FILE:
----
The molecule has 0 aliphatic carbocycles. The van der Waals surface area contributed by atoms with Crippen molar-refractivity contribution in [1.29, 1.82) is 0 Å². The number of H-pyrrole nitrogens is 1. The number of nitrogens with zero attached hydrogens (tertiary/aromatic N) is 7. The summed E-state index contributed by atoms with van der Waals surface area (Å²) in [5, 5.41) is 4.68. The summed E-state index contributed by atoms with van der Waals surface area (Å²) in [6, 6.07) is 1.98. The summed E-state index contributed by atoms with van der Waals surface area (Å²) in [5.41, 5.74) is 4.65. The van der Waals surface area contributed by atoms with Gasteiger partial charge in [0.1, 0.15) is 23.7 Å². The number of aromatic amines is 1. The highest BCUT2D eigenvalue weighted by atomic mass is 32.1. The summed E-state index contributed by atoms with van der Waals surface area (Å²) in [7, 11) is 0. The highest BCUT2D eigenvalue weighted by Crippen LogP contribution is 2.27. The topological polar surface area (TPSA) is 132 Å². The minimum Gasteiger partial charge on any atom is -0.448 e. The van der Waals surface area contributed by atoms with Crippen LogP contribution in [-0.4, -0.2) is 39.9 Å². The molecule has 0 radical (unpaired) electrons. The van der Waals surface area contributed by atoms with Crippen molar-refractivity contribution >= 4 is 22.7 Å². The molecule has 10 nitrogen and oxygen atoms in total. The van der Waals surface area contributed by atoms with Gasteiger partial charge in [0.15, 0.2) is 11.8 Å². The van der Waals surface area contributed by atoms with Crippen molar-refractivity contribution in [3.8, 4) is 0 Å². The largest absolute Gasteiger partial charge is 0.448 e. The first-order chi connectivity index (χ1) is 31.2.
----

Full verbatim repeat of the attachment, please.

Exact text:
The molecule has 0 aliphatic carbocycles. The van der Waals surface area contributed by atoms with Crippen molar-refractivity contribution in [1.29, 1.82) is 0 Å². The number of H-pyrrole nitrogens is 1. The number of nitrogens with zero attached hydrogens (tertiary/aromatic N) is 7. The summed E-state index contributed by atoms with van der Waals surface area (Å²) in [5, 5.41) is 4.68. The summed E-state index contributed by atoms with van der Waals surface area (Å²) in [6, 6.07) is 1.98. The summed E-state index contributed by atoms with van der Waals surface area (Å²) in [5.41, 5.74) is 4.65. The van der Waals surface area contributed by atoms with Gasteiger partial charge in [0.1, 0.15) is 23.7 Å². The number of aromatic amines is 1. The highest BCUT2D eigenvalue weighted by atomic mass is 32.1. The summed E-state index contributed by atoms with van der Waals surface area (Å²) in [7, 11) is 0. The highest BCUT2D eigenvalue weighted by Crippen LogP contribution is 2.27. The topological polar surface area (TPSA) is 132 Å². The minimum Gasteiger partial charge on any atom is -0.448 e. The van der Waals surface area contributed by atoms with Crippen LogP contribution in [-0.4, -0.2) is 39.9 Å². The molecule has 0 radical (unpaired) electrons. The van der Waals surface area contributed by atoms with Crippen molar-refractivity contribution >= 4 is 22.7 Å². The molecule has 10 nitrogen and oxygen atoms in total. The van der Waals surface area contributed by atoms with Gasteiger partial charge in [0.15, 0.2) is 11.8 Å². The van der Waals surface area contributed by atoms with Crippen molar-refractivity contribution in [3.8, 4) is 0 Å². The largest absolute Gasteiger partial charge is 0.448 e. The first-order chi connectivity index (χ1) is 31.2.